where EO2and ENO3are the aqueous phase concentrations [M L-3] of DO and nitrate, respectively;EO2*and ENO3*are the DO and nitrate concentrations [M L-3] of source or sink fluxes, respectively; and Rsink,O2bioand Rsink,NO3bioare the EA biodegradation sink terms [M L-3 T-1], respectively. This treatment assumes the effects of sorption on nitrate transport are small. The consumption of the bioavailable Fe(III) concentration [M M-3] in the solid phase, E¯Fe, is expressed as

Rsink,FeBio=dE¯FedtE3

Biodegradation of DOC is a function of EA availability and is described using modified Monod kinetics [24]. In summary, the overall approach is to write an equation of mass balance for each individual solute and solid-phase constituent considered and then to solve these equations simultaneously in order to compute a true mass balance as a function of time and space.

2.4. Parameter estimation

The SEAM-3D model was initially parameterized to reproduce the approximate steady-state distribution of dissolved oxygen prior to large-scale agricultural development. A relatively high (6 mg/L) concentration of dissolved oxygen was assumed to enter the aquifer at the eastern boundary, simulating recharge from the Sierra Nevada foothills (Figure 4). In addition, concentrations of sediment organic carbon were fixed at 0.02 weight percent (wt%) throughout the model domain, concentrations of DOC entering the model with recharge were assumed to be 1 mg/L, the half-saturation constant (Ks) and maximum oxygen utilization rate (Vmax) were initially set at 5.0 g m-3 and 0.002 d-1, respectively. The steady-state distribution of dissolved oxygen given these assumptions is shown in Figure 4. Simulated dissolved oxygen concentrations ranged from 6.0 to about 1.0 mg/L and generally decreased with depth.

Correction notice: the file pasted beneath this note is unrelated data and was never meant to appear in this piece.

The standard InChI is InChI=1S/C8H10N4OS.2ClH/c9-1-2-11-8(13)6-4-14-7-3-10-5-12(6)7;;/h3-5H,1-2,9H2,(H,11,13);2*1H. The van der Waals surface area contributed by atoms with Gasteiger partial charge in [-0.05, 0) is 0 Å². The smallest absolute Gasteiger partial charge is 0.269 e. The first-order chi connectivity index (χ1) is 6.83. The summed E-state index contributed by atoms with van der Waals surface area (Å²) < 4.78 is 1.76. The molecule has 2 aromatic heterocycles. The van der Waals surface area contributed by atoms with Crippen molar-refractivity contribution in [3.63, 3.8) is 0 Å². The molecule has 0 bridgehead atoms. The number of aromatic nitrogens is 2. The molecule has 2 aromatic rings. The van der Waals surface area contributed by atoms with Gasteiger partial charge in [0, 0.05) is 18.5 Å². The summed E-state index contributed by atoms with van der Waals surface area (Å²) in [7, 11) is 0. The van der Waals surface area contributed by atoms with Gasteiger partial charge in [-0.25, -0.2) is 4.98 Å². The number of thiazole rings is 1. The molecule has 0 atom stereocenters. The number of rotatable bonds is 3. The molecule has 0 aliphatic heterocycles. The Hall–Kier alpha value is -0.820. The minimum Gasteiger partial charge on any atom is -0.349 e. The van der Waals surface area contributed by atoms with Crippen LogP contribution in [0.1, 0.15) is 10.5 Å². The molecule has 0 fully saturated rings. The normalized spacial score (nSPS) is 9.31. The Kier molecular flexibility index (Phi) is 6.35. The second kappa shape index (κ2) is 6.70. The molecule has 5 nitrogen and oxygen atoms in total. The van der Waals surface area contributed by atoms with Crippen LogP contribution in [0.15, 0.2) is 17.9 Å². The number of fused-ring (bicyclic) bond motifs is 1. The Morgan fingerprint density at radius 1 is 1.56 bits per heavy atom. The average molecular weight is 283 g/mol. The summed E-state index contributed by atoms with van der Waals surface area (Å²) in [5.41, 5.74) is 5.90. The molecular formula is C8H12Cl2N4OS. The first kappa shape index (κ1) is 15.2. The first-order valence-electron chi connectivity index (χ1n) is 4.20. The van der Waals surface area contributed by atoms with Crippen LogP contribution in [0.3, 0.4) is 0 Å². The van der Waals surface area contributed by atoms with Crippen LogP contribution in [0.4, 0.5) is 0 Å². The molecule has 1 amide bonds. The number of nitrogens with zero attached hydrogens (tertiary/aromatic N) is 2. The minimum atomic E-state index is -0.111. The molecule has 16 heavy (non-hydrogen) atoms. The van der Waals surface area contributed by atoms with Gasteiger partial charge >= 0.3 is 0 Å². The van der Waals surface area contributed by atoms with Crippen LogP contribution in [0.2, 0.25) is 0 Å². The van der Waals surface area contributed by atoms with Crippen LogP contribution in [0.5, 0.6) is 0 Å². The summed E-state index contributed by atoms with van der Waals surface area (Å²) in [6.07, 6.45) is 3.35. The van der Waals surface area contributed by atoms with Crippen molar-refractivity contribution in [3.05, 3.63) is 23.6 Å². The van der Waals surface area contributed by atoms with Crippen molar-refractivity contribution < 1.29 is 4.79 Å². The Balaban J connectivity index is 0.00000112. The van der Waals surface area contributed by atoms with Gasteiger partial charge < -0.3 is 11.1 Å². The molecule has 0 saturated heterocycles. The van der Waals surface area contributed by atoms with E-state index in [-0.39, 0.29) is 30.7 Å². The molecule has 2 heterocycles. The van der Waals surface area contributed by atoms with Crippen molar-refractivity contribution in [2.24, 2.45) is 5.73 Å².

The next step in constraining the model was to use parameter estimation (PEST) to further refine the monod kinetic parameters [25]. First, water-quality data estimated from predevelopment observations of dissolved oxygen and nitrate were used to refine the Vmax values (Table 1). In a second step, water-quality observations measured along the flowpath of the cross sectional model [20] (Figure 1) were used to constrain the Vmax values (Table 1). In general, the PEST approach tended to lower Vmax values for the O2-DOC, NO3-DOC, and Fe-DOC reactions. The final Vmax values as constrained by the flowpath water-quality data are listed in Table 1.

Figure 4.

Model-derived concentrations of dissolved oxygen in the Central Valley aquifer indicated by the initial parameter estimates. See Figure 1 for the location of the model cross section; Sediment organic carbon = 0.02 wt%

ParameterInitial EstimatePredevelopment observations (PEST)Flowpath observations (PEST)
O2 half saturation constant (g m-3)1.01.853.0
NO3 half saturation constant (g m-3)111
O2-DOC Vmax (d-1)0.00020.000680.0032
NO3-DOC Vmax(d-1)0.00010.0000290.00001
Fe-DOC Vmax (d-1)0.000020.000020.000013
Sediment organic carbon (wt%)0.020.020.02
Organic carbon dissolution rate (d-1)0.010.010.0041
DOC solubility (mg/L)111

Table 1.

Kinetic model parameters used in the SEAM-3D model.

DOC in recharge = 1 mg/L


O2/DOC Vmax = 0.0002 d-1


2.5. Sediment organic carbon measurements

The sediments used in this study to quantify concentrations of particulate and adsorbed organic carbon were collected by the USGS using a wire-line core barrel driven into the bottom of a borehole drilled with mud rotary coring methods. Cores were collected from two bore holes named MRWA and MREA located west and east of the city of Modesto respectively (Figure 2). The cores were collected on site, logged, and stored in core boxes prior to transporting them to a storage facility. The cores were subsampled for analysis of organic carbon approximately 4 years after collection. In the storage facility, the cores were broken in half and the center of the core subsampled for analysis in order to minimize the effects of residual drilling mud. Concentrations of sediment organic carbon (Fig. 2) were analyzed with an organic carbon analyzer (Costech Analytical Technologies, Inc., Valencia, California) with a detection limit 0.001 w% organic carbon.